ANKARA (Reuters) – President Abdullah Gul warned Kurdish rebels on Thursday that Turkey’s patience was running out after Turkish forces said they had repelled a guerrilla attack near the Iraqi border.
Ankara has massed up to 100,000 troops along the mountainous border before a possible cross-border operation to crush about 3,000 rebels of the Kurdistan Workers Party (PKK) who launch attacks into Turkey from northern Iraq.
Iraqi, Turkish and U.S. diplomats have stepped up efforts to avert a large-scale Turkish incursion but Gul said NATO-member Turkey would not tolerate any more PKK attacks from Iraq.
“We are totally determined to take all necessary steps to end this threat … Iraq should not be a source of threat for its neighbors,” Gul told an economic conference in Ankara.
The United States is keen to avert a large-scale Turkish offensive in northern Iraq, fearing it would destabilize not only the most peaceful part of that country but potentially also the region as a whole.
“(The United States) may not want us to carry out a cross-border operation. But it is we who will decide whether to do one or not,” Turkish Prime Minister Tayyip Erdogan told reporters during a visit to Romania.
Public pressure on Turkish authorities to act has grown since rebels killed 12 soldiers last weekend. The PKK, branded a terrorist organization by the United States, Turkey and the European Union, has said it captured eight soldiers.
“We are doing all we can, (we are) working with the Iraqi and Turkish governments to make sure the hostages are freed,” Matthew Bryza, U.S. deputy assistant secretary for European and Eurasian affairs, said in a speech in Ankara.
Turkish security sources have confirmed a series of sorties by warplanes and ground troops since Sunday into Iraqi territory, although Ankara has said it still hopes diplomacy can stave off the need for a full-scale ground invasion.
Turkish tanks and artillery helped beat off an attack by up to 40 PKK rebels late on Wednesday on a military post in Hakkari province near the border, security officials told Reuters.
After fierce clashes, the guerrillas withdrew into northern Iraq, taking an unknown number of dead and wounded, the officials said. One Turkish soldier was wounded.
F-16 fighter jets took off early on Thursday from the airport in Diyarbakir, the largest city of Turkey’s mainly Kurdish southeast region. Their destination was not known.
An Iraqi Kurdish security official said a Turkish warplane bombed a Kurdish village on Wednesday but gave no details of damage.
An Iraqi team, led by Defense Minister General Abdel Qader Jassim and including members of northern Iraq’s Kurdish administration, arrived in Ankara for talks which Turkish officials described as a last chance for diplomacy.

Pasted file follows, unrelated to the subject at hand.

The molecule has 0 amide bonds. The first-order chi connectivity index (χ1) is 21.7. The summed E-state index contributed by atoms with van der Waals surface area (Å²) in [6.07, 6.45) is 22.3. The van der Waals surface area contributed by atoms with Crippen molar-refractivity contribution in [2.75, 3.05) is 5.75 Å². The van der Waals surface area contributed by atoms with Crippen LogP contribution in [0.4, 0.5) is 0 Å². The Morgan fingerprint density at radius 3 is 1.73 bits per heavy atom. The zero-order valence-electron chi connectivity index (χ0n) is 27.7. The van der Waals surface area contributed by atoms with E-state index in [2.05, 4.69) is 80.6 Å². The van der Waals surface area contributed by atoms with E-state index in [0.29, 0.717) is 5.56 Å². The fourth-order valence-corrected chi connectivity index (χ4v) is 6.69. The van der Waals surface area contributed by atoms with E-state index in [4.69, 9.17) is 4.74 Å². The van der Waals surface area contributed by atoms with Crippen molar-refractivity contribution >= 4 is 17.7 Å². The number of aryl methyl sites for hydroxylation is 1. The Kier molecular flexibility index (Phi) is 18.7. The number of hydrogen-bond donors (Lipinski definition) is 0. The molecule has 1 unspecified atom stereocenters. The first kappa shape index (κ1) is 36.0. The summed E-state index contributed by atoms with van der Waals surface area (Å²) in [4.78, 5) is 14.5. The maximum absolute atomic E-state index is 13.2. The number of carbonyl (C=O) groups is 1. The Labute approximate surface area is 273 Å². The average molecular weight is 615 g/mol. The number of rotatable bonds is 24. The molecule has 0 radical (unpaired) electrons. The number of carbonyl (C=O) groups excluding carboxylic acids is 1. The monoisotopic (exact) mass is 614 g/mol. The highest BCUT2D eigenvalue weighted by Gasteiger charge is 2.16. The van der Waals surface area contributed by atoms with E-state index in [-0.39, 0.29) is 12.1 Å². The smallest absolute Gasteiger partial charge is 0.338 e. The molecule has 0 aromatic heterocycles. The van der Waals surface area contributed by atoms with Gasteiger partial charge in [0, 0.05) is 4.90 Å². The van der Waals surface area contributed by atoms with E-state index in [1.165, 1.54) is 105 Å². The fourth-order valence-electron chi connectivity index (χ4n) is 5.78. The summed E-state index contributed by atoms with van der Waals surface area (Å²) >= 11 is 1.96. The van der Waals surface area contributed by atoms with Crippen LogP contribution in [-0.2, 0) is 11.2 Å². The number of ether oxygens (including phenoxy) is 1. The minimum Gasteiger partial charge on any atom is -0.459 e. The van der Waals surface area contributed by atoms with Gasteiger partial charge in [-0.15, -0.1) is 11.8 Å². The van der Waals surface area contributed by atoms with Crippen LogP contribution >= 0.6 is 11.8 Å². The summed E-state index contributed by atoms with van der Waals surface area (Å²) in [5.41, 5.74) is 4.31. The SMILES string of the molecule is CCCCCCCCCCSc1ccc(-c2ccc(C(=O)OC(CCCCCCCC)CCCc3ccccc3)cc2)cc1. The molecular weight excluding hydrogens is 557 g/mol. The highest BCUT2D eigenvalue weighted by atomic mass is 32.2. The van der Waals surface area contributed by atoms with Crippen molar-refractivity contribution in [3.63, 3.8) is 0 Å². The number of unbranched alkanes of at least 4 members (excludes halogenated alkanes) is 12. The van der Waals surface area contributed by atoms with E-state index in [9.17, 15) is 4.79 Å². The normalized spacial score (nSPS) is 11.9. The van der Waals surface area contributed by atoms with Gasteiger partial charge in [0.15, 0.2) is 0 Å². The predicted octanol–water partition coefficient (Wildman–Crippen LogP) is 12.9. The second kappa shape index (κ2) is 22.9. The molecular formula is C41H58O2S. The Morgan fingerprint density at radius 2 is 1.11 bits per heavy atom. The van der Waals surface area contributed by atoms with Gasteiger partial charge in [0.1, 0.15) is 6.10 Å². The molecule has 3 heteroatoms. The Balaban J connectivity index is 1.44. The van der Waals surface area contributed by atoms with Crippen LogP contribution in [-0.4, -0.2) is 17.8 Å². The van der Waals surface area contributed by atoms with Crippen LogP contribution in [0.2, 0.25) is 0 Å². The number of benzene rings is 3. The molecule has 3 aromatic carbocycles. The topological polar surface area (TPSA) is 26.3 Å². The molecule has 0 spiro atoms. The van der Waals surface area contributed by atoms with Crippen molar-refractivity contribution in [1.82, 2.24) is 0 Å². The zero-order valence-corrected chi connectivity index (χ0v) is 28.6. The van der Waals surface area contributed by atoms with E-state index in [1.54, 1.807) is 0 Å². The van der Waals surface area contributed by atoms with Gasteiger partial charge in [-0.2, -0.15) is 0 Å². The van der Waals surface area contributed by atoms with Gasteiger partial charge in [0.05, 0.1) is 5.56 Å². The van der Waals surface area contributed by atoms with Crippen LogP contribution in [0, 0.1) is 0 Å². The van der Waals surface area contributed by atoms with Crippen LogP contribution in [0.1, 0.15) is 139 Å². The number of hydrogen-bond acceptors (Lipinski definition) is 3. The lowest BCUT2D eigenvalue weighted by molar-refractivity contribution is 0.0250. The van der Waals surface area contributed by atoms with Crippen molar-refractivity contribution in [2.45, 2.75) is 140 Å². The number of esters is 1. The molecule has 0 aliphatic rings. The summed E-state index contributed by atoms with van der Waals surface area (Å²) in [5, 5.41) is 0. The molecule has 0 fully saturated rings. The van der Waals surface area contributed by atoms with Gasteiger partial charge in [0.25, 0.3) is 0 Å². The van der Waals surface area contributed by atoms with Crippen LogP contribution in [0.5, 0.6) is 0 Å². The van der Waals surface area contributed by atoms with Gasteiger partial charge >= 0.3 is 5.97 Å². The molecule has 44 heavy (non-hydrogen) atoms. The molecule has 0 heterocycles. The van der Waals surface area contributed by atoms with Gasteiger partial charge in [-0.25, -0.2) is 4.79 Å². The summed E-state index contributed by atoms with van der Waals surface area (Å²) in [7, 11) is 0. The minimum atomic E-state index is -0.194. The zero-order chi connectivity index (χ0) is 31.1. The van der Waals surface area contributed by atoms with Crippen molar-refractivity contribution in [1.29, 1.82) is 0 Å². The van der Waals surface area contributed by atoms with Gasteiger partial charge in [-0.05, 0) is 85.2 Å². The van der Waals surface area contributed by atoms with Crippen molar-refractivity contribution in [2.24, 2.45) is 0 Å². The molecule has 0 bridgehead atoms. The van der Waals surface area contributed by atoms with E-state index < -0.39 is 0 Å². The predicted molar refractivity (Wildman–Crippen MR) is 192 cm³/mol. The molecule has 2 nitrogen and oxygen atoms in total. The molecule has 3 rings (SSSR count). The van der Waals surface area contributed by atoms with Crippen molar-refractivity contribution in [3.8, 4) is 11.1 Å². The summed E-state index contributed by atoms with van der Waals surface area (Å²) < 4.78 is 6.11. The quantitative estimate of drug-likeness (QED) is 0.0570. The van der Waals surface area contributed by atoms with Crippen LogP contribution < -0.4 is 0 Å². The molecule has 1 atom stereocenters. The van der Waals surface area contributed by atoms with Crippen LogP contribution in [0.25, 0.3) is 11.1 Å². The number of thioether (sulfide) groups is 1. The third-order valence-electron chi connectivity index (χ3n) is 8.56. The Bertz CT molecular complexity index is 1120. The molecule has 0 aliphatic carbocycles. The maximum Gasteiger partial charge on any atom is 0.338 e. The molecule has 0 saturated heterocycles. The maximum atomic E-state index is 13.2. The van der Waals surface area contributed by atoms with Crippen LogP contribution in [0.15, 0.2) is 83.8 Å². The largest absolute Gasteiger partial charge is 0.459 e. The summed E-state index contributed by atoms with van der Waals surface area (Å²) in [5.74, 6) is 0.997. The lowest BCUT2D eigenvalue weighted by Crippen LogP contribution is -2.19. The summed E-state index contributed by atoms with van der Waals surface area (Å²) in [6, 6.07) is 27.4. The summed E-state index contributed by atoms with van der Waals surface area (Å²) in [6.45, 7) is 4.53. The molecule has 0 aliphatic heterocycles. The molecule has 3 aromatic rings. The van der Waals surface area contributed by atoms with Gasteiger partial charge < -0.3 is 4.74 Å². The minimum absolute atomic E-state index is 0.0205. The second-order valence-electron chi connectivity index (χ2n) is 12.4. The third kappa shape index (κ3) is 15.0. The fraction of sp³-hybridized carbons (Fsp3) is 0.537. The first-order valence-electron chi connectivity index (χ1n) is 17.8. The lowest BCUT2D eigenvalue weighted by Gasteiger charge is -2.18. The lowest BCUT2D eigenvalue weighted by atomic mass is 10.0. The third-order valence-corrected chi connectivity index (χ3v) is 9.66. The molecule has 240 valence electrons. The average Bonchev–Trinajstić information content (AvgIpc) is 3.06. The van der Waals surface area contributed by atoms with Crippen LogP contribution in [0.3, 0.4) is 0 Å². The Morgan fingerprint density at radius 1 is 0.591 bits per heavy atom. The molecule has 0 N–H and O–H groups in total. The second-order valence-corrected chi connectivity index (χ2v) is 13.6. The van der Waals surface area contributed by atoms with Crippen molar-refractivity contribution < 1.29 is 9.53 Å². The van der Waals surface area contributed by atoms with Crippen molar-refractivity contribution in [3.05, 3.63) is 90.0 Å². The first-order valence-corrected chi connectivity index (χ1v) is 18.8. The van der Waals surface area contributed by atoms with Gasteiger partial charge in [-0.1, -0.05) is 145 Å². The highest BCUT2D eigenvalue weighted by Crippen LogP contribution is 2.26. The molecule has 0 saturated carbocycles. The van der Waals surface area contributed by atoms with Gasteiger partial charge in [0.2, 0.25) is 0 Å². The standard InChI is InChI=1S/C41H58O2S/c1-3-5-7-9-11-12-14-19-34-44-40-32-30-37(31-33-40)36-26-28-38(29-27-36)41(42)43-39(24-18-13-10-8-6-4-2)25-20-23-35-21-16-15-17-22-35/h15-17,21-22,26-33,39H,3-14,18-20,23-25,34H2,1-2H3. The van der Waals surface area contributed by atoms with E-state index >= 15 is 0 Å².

The Baghdad government has promised to shut down PKK offices but Ankara knows the central authorities in Iraq hold little sway in the autonomous Kurdish north.
Turkish newspapers on Thursday accused Iraqi and Iraqi Kurdish leaders of dishonesty and unreliability, saying they promised much but delivered virtually nothing.
They were especially angry with Iraqi President Jalal Talabani, a Kurd, whom senior Turkish officials quoted on Wednesday as saying Baghdad might hand over PKK rebels to Turkey. Talabani’s office later denied he said this.
The U.S. ambassador in Baghdad told reporters that Kurdish authorities in northern Iraq should “do everything possible to interdict resupply” and also try to detain rebels moving in or out of the mountainous border region.
“Folk heading up that way need to be stopped, folks coming down need to be picked up,” Ryan Crocker said in Baghdad. The United States has practically no troops in northern Iraq.
Secretary of State Condoleezza Rice is due to visit Turkey on November 2 and 3 to try to ease tension between Turkey and Iraq.
Erdogan is expected to meet President George W. Bush in Washington on November 5.
A senior Turkish diplomat, who asked to remain anonymous, told Reuters Ankara was waiting for the United States to come up with a response to its request for action against the PKK.
“The real deadline is the Bush-Erdogan meeting. There will be no major military action before that,” the diplomat said.
Ankara blames the PKK for the deaths of more than 30,000 people since the group launched its armed campaign for an ethnic homeland in southeast Turkey in 1984.
(Additional reporting by Gareth Jones in Ankara, Thomas Grove in Uludere, Seyhmus Cakan in Diyarbakir and Ross Colvin in Baghdad)